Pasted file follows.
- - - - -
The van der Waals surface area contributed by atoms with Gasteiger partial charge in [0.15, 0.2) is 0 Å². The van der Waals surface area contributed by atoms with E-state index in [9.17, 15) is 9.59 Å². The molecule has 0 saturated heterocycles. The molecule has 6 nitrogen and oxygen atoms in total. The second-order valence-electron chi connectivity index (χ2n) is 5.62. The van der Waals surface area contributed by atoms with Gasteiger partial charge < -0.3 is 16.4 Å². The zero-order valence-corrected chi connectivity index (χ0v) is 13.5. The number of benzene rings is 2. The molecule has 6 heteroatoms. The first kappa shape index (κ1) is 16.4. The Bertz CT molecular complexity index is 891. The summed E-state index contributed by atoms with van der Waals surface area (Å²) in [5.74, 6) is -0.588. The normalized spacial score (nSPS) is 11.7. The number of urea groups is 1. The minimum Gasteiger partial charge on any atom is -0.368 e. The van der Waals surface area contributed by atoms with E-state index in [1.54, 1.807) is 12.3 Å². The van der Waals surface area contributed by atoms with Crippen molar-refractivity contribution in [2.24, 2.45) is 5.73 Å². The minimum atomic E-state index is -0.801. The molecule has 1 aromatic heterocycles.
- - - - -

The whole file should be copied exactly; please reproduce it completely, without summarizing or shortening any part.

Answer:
The van der Waals surface area contributed by atoms with Gasteiger partial charge in [0.15, 0.2) is 0 Å². The van der Waals surface area contributed by atoms with E-state index in [9.17, 15) is 9.59 Å². The molecule has 0 saturated heterocycles. The molecule has 6 nitrogen and oxygen atoms in total. The second-order valence-electron chi connectivity index (χ2n) is 5.62. The van der Waals surface area contributed by atoms with Gasteiger partial charge < -0.3 is 16.4 Å². The zero-order valence-corrected chi connectivity index (χ0v) is 13.5. The number of benzene rings is 2. The molecule has 6 heteroatoms. The first kappa shape index (κ1) is 16.4. The Bertz CT molecular complexity index is 891. The summed E-state index contributed by atoms with van der Waals surface area (Å²) in [5.74, 6) is -0.588. The normalized spacial score (nSPS) is 11.7. The number of urea groups is 1. The minimum Gasteiger partial charge on any atom is -0.368 e. The van der Waals surface area contributed by atoms with E-state index in [1.54, 1.807) is 12.3 Å². The van der Waals surface area contributed by atoms with Crippen molar-refractivity contribution in [2.24, 2.45) is 5.73 Å². The minimum atomic E-state index is -0.801. The molecule has 1 aromatic heterocycles.